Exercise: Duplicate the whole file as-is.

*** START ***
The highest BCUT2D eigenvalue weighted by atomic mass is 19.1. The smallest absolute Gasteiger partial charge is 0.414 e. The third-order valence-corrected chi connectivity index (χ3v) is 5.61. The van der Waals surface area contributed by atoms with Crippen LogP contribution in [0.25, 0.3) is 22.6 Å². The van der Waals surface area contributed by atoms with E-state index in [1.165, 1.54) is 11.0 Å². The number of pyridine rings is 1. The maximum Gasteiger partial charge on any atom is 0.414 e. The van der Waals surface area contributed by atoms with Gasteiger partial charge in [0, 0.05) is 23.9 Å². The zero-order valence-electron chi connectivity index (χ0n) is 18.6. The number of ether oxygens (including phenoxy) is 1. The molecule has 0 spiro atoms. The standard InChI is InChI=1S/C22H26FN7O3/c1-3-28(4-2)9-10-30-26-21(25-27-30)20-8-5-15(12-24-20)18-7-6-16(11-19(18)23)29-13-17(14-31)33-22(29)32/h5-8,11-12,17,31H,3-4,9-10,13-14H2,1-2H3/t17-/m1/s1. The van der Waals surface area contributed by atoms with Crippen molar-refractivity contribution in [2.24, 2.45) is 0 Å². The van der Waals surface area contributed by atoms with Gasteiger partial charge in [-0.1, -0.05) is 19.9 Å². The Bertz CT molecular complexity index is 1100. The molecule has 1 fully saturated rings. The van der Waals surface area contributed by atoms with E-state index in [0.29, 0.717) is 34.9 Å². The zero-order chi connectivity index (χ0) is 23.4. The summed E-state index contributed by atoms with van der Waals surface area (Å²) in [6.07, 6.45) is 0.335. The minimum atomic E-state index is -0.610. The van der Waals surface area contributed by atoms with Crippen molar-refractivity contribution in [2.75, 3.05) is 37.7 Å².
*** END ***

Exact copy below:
The highest BCUT2D eigenvalue weighted by atomic mass is 19.1. The smallest absolute Gasteiger partial charge is 0.414 e. The third-order valence-corrected chi connectivity index (χ3v) is 5.61. The van der Waals surface area contributed by atoms with Crippen LogP contribution in [0.25, 0.3) is 22.6 Å². The van der Waals surface area contributed by atoms with E-state index in [1.165, 1.54) is 11.0 Å². The number of pyridine rings is 1. The maximum Gasteiger partial charge on any atom is 0.414 e. The van der Waals surface area contributed by atoms with Gasteiger partial charge in [0, 0.05) is 23.9 Å². The zero-order valence-electron chi connectivity index (χ0n) is 18.6. The number of ether oxygens (including phenoxy) is 1. The molecule has 0 spiro atoms. The standard InChI is InChI=1S/C22H26FN7O3/c1-3-28(4-2)9-10-30-26-21(25-27-30)20-8-5-15(12-24-20)18-7-6-16(11-19(18)23)29-13-17(14-31)33-22(29)32/h5-8,11-12,17,31H,3-4,9-10,13-14H2,1-2H3/t17-/m1/s1. The van der Waals surface area contributed by atoms with Crippen molar-refractivity contribution in [2.24, 2.45) is 0 Å². The van der Waals surface area contributed by atoms with Gasteiger partial charge in [-0.1, -0.05) is 19.9 Å². The Bertz CT molecular complexity index is 1100. The molecule has 1 fully saturated rings. The van der Waals surface area contributed by atoms with E-state index in [0.29, 0.717) is 34.9 Å². The zero-order chi connectivity index (χ0) is 23.4. The summed E-state index contributed by atoms with van der Waals surface area (Å²) in [6.07, 6.45) is 0.335. The minimum atomic E-state index is -0.610. The van der Waals surface area contributed by atoms with Crippen molar-refractivity contribution in [2.75, 3.05) is 37.7 Å².